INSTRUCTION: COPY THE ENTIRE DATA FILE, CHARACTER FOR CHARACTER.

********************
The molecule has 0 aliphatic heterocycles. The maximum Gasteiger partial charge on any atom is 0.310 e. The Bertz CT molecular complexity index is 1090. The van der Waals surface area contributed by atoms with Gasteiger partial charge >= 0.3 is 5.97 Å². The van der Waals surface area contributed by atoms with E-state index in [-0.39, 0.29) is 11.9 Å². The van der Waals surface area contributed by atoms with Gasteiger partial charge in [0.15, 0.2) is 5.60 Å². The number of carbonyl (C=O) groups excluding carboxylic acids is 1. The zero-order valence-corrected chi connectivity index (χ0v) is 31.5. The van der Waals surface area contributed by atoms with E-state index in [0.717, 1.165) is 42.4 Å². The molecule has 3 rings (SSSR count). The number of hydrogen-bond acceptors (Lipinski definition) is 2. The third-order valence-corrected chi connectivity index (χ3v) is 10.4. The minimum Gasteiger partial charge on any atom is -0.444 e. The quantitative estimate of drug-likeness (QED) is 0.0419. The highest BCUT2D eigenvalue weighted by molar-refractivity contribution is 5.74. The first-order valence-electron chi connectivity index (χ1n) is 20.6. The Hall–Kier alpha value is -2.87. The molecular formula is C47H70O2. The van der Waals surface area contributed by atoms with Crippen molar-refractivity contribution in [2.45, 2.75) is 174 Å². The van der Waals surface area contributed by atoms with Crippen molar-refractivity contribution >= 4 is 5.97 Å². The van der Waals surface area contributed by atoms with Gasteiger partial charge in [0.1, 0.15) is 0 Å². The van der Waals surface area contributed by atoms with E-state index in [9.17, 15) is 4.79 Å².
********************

The molecule has 0 aliphatic heterocycles. The maximum Gasteiger partial charge on any atom is 0.310 e. The Bertz CT molecular complexity index is 1090. The van der Waals surface area contributed by atoms with Gasteiger partial charge >= 0.3 is 5.97 Å². The van der Waals surface area contributed by atoms with E-state index in [-0.39, 0.29) is 11.9 Å². The van der Waals surface area contributed by atoms with Gasteiger partial charge in [0.15, 0.2) is 5.60 Å². The number of carbonyl (C=O) groups excluding carboxylic acids is 1. The zero-order valence-corrected chi connectivity index (χ0v) is 31.5. The van der Waals surface area contributed by atoms with E-state index in [0.717, 1.165) is 42.4 Å². The molecule has 3 rings (SSSR count). The number of hydrogen-bond acceptors (Lipinski definition) is 2. The third-order valence-corrected chi connectivity index (χ3v) is 10.4. The minimum Gasteiger partial charge on any atom is -0.444 e. The quantitative estimate of drug-likeness (QED) is 0.0419. The highest BCUT2D eigenvalue weighted by molar-refractivity contribution is 5.74. The first-order valence-electron chi connectivity index (χ1n) is 20.6. The Hall–Kier alpha value is -2.87. The molecular formula is C47H70O2. The van der Waals surface area contributed by atoms with Crippen molar-refractivity contribution in [2.45, 2.75) is 174 Å². The van der Waals surface area contributed by atoms with Crippen molar-refractivity contribution >= 4 is 5.97 Å². The van der Waals surface area contributed by atoms with Gasteiger partial charge in [0.1, 0.15) is 0 Å². The van der Waals surface area contributed by atoms with E-state index in [9.17, 15) is 4.79 Å².